Battle of Paducah
|Battle of Paducah|
|Part of the American Civil War|
|United States of America (Union)||CSA (Confederacy)|
|Commanders and leaders|
|Stephen G. Hicks
|Nathan Bedford Forrest|
|8th Colored Heavy Artillery
16th Kentucky Cavalry
122nd Illinois Infantry
USS Peosta (1857)
USS Paw Paw (1863)
|Forrest's Cavalry Department|
|Casualties and losses|
The Battle of Paducah was fought on March 25, 1864, during the American Civil War. A Confederate cavalry force led by Maj. Gen. Nathan Bedford Forrest launched a successful raid all the way to Paducah, Kentucky, on the Ohio River, to capture Union supplies.
In March 1864, Forrest set out from Columbus, Mississippi, into West Tennessee and Kentucky with a force of just under 3,000 men. His object was to recruit soldiers, re-equip his men with supplies, and disrupt Union activities. He arrived in Paducah, Kentucky, on March 25, and quickly occupied the town. The Union garrison of 650 men under Col. Stephen G. Hicks withdrew to Fort Anderson, in the town's west end. The fort was supported by two Union gunboats on the Ohio River, and Hicks began shelling the area with his artillery.
Forrest tried to bluff Hicks into surrendering, warning him, "... if I have to storm your works, you may expect no quarter." Knowing the fort could not be easily taken, Hicks rejected the demand.
With the Union garrison now safely out of the way in their fort, Forrest’s men began loading any Union Army supplies they could use into wagons and destroying the rest. They also rounded up all the army horses and mules they could find. A portion Forrest's men from Kentucky decided to attack Fort Anderson on their own, much to Forrest's irritation. This attack constituted the Battle of Paducah. It was repulsed, suffering heavy and needless casualties.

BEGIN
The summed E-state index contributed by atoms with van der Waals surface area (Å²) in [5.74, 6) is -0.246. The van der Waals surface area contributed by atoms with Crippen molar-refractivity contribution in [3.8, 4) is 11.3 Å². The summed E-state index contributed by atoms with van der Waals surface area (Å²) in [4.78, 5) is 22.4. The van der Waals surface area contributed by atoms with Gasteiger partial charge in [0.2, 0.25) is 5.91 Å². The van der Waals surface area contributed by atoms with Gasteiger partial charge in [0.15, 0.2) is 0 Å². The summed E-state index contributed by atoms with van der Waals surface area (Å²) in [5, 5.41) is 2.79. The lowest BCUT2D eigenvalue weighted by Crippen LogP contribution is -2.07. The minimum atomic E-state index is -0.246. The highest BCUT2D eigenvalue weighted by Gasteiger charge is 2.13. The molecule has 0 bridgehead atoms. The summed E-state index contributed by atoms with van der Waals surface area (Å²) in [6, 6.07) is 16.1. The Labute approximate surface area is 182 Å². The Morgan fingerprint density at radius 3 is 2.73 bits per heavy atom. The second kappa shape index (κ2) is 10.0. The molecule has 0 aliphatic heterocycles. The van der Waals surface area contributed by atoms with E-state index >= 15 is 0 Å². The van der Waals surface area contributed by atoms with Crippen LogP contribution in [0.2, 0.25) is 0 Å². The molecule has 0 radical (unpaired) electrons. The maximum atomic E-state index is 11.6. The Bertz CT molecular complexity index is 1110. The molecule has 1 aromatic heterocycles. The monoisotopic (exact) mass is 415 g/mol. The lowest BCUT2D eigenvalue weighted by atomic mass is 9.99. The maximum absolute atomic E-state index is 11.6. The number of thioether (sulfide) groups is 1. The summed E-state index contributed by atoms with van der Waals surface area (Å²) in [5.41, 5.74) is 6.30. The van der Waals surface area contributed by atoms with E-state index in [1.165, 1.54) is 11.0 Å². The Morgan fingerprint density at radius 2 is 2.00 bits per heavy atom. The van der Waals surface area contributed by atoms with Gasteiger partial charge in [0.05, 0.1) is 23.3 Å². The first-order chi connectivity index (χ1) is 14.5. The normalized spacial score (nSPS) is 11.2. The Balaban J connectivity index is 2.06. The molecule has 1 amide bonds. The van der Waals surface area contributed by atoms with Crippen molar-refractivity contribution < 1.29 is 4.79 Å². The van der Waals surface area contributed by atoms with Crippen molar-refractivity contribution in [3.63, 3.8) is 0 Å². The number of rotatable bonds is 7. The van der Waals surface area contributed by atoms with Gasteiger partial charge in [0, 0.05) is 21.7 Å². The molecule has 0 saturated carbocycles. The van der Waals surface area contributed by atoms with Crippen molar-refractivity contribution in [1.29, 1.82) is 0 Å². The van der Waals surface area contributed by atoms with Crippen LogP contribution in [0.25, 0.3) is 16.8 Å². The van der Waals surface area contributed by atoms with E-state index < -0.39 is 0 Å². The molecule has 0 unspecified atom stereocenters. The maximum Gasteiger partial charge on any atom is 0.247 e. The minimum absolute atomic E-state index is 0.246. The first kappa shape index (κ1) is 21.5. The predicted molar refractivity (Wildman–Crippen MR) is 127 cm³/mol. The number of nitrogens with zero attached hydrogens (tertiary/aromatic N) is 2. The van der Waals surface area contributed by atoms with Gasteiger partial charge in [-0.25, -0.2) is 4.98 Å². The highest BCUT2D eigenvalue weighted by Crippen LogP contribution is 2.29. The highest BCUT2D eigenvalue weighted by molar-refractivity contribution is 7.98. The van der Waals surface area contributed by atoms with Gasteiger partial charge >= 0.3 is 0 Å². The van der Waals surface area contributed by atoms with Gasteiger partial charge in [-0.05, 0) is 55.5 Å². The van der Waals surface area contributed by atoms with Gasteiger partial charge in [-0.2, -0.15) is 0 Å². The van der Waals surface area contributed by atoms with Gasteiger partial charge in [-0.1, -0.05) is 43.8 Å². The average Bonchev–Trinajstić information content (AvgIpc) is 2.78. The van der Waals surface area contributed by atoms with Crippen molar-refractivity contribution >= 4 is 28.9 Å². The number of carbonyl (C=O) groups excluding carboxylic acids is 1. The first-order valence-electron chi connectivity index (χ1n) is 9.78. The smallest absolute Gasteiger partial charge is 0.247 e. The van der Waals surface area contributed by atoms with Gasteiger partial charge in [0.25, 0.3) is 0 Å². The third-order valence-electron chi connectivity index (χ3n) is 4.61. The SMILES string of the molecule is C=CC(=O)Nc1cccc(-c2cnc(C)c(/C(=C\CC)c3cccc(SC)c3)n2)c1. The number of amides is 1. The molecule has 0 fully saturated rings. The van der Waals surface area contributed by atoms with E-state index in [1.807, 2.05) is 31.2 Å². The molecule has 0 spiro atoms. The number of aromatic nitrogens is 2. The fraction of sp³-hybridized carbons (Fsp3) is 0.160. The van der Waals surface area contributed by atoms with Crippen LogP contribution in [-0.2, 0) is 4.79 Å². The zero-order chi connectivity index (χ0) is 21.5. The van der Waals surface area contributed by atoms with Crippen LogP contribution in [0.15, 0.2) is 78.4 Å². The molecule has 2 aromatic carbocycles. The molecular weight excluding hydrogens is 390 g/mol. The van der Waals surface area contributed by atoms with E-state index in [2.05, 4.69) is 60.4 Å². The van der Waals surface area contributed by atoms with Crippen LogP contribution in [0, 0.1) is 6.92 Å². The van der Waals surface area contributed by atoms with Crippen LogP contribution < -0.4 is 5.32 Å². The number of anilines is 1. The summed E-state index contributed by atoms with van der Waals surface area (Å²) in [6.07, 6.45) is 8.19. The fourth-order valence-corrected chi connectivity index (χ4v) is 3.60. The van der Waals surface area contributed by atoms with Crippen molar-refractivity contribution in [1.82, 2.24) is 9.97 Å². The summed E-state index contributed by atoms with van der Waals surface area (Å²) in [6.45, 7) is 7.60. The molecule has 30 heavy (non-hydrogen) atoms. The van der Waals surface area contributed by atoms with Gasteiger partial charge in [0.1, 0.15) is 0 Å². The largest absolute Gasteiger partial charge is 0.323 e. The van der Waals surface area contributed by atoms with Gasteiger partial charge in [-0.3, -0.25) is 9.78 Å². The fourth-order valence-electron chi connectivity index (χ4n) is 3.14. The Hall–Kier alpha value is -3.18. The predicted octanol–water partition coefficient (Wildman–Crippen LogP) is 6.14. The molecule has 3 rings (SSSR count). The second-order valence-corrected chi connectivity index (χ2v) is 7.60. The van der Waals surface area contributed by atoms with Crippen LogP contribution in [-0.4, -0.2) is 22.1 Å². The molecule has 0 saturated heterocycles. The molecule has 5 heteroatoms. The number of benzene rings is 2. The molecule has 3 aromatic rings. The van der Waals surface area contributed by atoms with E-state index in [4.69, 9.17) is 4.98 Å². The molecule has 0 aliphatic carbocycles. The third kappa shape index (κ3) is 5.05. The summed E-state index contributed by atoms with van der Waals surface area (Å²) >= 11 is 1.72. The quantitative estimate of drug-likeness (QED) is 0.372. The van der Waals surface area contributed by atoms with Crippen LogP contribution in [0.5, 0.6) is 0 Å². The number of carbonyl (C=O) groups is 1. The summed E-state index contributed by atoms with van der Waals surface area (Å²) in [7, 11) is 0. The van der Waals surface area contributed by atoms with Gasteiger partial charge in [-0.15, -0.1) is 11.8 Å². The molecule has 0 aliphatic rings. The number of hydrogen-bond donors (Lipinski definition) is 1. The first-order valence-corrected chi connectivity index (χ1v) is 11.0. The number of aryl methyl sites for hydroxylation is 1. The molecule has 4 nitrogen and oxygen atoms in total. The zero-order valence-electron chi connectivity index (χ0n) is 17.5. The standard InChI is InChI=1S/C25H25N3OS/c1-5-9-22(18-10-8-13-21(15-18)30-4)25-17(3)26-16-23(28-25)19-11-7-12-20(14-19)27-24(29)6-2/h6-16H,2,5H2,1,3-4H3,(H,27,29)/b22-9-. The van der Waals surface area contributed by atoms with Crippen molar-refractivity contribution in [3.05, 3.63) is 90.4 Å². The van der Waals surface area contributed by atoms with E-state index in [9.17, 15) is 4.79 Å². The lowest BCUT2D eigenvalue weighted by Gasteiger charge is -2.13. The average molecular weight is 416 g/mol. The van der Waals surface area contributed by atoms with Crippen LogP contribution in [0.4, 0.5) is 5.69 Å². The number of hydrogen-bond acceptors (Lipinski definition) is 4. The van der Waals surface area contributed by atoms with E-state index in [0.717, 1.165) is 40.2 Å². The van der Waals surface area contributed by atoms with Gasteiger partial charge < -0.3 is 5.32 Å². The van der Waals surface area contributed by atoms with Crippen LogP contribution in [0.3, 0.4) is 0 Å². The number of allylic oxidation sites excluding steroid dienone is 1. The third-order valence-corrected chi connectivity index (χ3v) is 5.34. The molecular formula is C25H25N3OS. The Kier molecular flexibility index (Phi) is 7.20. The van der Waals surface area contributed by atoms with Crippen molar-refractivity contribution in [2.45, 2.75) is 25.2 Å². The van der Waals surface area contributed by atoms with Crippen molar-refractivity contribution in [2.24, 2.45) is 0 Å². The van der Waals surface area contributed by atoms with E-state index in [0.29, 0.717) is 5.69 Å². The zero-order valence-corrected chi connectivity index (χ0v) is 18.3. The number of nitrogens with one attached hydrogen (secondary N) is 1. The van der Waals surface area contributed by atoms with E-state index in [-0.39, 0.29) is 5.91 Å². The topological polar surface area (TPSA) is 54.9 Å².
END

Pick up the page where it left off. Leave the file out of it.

In reporting on the raid, many newspapers stated that Forrest missed more than a hundred fine horses hidden by the Yankees. As a result, Forrest sent Colonel Abraham Buford back to Paducah in mid-April and he captured these horses.
Casualties during the Paducah raid totaled 90 Union soldiers and 50 Confederates, most of them during the attack on the fort. The raid was a Confederate victory, but other than destroying Union supplies and capturing needed cavalry mounts, it had no lasting effect. However, it warned the men in blue that even this late in the war Forrest and other Confederates raiders could still strike at any time.
- United States. War Dept, Henry Martyn Lazelle, Leslie J. Perry (1891). The War of the Rebellion: v.1-53 [serial no. 1-111] Formal reports, both .... Washington: Government Printing Office. p. 547.